Paradigm Shifts in Global Missions Every Christian Should Know

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World map ink splatter

The phrase “paradigm shift” has become rather commonplace, so before applying it to global missions, I want to make sure we are operating from the same understanding. A paradigm shift occurs when, over time, a given context or set of assumptions has changed so dramatically that the resulting structures and approaches have to be radically rethought. The former way of thinking and doing no longer makes sense in the new climate, so new paradigms are required. For a Biblical example of this concept, consider Jesus’ teaching on new wineskins.

While God Himself and His mission are unchanging, the context for that mission has changed dramatically in recent decades, to the point that the paradigms for how mission is done are undergoing changes. What has happened in the global context of missions that is requiring God’s church to seek the Lord for new paradigms?

Shifts in Context or Assumptions

1. The center of gravity of Christianity has shifted from the West to the Global South. Although it is important to note that Christianity never has truly been a “western religion,” its influence was primarily in Europe and subsequently the Americas for much of its history. But that has changed dramatically over recent decades, to the point that the majority of Christians are not in western countries. In fact, according to the Pew Forum, the “average” Christian would be a young, Nigerian woman.

2. Many nations are involved in the sending of missionaries. Again, with the shift of the makeup of global Christianity, the missions movement itself has shifted so that tens of thousands of missionaries are being sent from non-Western nations.

3. The global population is becoming increasingly urban. Over half the world’s population now lives in cities, and this urbanization continues to increase. Yet, often when we picture mission work, the image that comes to mind is rural and tribal in nature. While that context still exists, it will increasingly become the exception.

4. The world population is more connected than ever before. Internet and cell technology continue to increase their impact on a significant percentage of the world population and accelerate the trend toward globalization.

5. Unprecedented global migration has resulted in the scattering of people across the globe. The UN estimates 230 million people live outside of their countries of origin. Enormous populations of people groups (global diaspora) can often be found far away from their original home country.

While there are several other trends, these alone are sufficient to necessitate a complete rethinking of what missions involves and how we go about it. The dust has not yet settled and the shifts are in process, so we cannot conclusively state what the new paradigms will be.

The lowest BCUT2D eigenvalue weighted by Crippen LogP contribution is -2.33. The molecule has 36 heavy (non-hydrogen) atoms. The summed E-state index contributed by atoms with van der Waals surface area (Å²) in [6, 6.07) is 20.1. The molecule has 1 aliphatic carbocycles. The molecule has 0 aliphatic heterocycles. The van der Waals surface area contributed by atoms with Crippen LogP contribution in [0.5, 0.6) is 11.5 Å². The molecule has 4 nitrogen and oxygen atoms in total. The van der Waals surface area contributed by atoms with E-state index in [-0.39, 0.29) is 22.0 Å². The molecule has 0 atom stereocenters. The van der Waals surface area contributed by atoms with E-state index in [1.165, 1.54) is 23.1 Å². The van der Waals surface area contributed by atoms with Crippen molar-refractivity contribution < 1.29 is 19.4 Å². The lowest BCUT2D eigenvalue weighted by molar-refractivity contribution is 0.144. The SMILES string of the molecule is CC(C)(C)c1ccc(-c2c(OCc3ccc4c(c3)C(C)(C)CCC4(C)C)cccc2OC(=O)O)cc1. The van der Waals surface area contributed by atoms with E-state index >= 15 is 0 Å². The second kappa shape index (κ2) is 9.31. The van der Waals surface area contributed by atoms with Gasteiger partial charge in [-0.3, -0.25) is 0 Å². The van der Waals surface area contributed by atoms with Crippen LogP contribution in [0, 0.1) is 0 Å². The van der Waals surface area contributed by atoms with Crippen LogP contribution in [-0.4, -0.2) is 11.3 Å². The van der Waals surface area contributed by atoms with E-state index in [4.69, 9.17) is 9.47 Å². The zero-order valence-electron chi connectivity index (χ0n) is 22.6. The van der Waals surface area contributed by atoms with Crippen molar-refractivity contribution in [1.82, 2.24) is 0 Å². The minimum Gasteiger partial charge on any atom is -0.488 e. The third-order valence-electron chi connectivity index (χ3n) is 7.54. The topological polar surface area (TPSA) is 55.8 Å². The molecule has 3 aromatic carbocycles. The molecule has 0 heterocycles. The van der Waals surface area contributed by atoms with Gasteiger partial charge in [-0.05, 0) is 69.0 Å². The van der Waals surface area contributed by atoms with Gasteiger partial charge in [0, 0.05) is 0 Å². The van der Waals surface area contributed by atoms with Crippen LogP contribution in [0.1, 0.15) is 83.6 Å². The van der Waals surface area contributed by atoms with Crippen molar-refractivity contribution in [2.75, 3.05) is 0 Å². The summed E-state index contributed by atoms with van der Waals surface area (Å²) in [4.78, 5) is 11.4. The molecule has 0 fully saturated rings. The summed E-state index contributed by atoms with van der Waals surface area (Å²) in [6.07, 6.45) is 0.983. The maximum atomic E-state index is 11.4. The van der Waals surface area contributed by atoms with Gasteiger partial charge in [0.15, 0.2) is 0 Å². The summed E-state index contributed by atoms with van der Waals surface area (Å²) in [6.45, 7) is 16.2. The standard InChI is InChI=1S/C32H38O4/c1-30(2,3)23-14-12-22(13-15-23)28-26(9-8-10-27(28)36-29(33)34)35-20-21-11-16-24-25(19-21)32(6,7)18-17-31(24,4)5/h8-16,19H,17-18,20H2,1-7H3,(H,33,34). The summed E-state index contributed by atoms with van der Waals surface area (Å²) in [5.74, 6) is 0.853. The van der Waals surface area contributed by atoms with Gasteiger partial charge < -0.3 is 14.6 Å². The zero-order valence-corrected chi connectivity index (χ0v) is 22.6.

Things the Church Will Need to Address

1. Mission strategies need to take into account the complexities of the global city. They need to consider how the faith can be lived out in these multicultural, globalized settings.

2. Mission strategies and structures need to reflect the global nature of the church. Groups need to partner together in ways that navigate the challenges presented by historical patterns of power and a disparate availability of resources.

3. Local churches need to see themselves as centers of mission rather than seeing missions as something to be “outsourced” and to only occur in faraway places. In the light of global migration, local churches often can have an important role to play in cross-cultural mission within their own geographic areas. Mission agencies need to consider ways they can equip and assist local churches rather than seeing local churches simply as resources of people and funds.

4. The church needs to learn to share the gospel anywhere. With global migration as well as the increased mobility of people in general, we need to develop innovative ways of helping people have a missionary mindset wherever they find themselves.

5. Missions can no longer be the job of a small percentage of “specialists.” It needs to become the mindset of all believers, whether they are in a local church where their family has been for generations, whether they are part of the global diaspora, or whether they find a way to apply their vocation in a place where the gospel has had limited impact. Mission agencies need to see their role as facilitating all of these mission settings.

It is certainly a confusing, yet exciting time in global missions as we are in the midst of these shifting paradigms. We need to pray for unity of the church and for discernment as we join our Lord in His mission of reconciliation and redemption, so that all the world would know Him!

Image attribution: Jezperklauzen / Thinkstock

3 COMMENTS

  1. Technology, too, will play a huge role in the future. Google’s AI translation protocols seem to have made some significant headway in translating languages on the fly. Imagine what could be done if we’re able to utilize AI for Bible translation! That’s not to jump ahead, but just to imagine and dream a little

    • Good point. I alluded to technology in the connectedness of the world, but it has already transformed Bible translation for the past couple decades and continues to do so. I’m not sure it creates a paradigm shift, but it will accelerate the possibilities for getting God’s Word into more languages!

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